The rapid changes in social demands during adolescence, such as shifting to more complex social environments and developing new close relationships with peers, make mentalizing one of the key facets of social cognition allowing adolescents to successfully meet their developmental challenges [34]. It is suggested that during adolescence, mentalizing develops as rapidly as other facets of social cognition [35]. Acquisition of new cognitive capacities allows for a more complex understanding of how changes in mental states are expressed. Rather than attributing relatively basic emotional states to him/herself and others, the adolescent begins to consider more complex scripts of mental states, emotions and behaviors. However, as these newly acquired capacities are still unstable, they can revert under stress and in the face of ambiguity [36]. While encompassing crucial skills for social functioning and overall wellbeing, mentalizing capacity does not reach its peak until early adulthood.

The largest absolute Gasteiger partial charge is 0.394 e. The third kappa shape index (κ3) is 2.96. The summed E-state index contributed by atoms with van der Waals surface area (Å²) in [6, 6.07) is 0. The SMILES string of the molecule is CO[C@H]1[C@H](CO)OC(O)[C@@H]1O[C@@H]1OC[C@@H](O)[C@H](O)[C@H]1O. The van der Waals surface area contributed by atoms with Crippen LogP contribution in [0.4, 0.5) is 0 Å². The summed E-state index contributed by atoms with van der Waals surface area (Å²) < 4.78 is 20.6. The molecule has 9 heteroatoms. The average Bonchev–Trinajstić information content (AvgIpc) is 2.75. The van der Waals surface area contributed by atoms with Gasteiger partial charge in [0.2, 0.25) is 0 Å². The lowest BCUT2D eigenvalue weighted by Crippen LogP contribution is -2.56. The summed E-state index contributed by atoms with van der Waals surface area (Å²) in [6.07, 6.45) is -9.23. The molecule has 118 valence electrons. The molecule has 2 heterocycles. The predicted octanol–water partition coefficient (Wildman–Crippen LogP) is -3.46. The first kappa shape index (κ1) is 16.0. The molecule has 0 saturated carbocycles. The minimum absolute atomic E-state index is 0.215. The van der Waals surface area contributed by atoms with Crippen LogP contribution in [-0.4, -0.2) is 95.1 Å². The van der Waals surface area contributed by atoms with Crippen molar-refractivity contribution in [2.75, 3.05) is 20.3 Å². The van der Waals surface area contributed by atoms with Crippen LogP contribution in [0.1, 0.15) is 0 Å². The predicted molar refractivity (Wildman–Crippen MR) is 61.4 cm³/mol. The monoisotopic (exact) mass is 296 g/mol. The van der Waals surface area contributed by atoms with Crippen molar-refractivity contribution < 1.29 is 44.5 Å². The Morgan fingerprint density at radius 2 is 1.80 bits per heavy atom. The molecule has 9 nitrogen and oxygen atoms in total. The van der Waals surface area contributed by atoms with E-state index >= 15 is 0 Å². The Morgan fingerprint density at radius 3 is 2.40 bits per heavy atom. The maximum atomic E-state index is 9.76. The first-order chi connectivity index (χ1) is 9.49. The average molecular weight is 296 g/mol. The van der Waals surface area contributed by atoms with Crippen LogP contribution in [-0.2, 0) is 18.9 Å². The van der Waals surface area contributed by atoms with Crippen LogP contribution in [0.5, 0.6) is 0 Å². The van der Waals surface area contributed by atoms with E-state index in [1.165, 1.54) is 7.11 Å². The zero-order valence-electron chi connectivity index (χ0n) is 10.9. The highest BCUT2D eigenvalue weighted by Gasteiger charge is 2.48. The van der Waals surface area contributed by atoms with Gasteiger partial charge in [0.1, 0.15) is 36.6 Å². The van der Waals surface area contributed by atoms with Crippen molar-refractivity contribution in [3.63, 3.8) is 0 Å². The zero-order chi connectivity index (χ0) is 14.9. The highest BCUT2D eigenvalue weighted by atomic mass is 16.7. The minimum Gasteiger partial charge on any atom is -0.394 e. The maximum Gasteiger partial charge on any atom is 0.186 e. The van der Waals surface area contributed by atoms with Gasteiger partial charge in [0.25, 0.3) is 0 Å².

A number of neuroimaging studies have shown a significant difference in the activation of the mentalizing system between adults and adolescents in tasks requiring an ability to understand the self and others [11]. Furthermore it was shown that theory of mind and executive functions, both strongly implicated in mentalizing, also continue to develop into late adolescence and early adulthood [25,37].

Overall, it appears that various cognitive systems mature at different rates in the developing brain and often gaps between cognition and behavior occur, making adolescence a particularly turbulent period of development [38,39].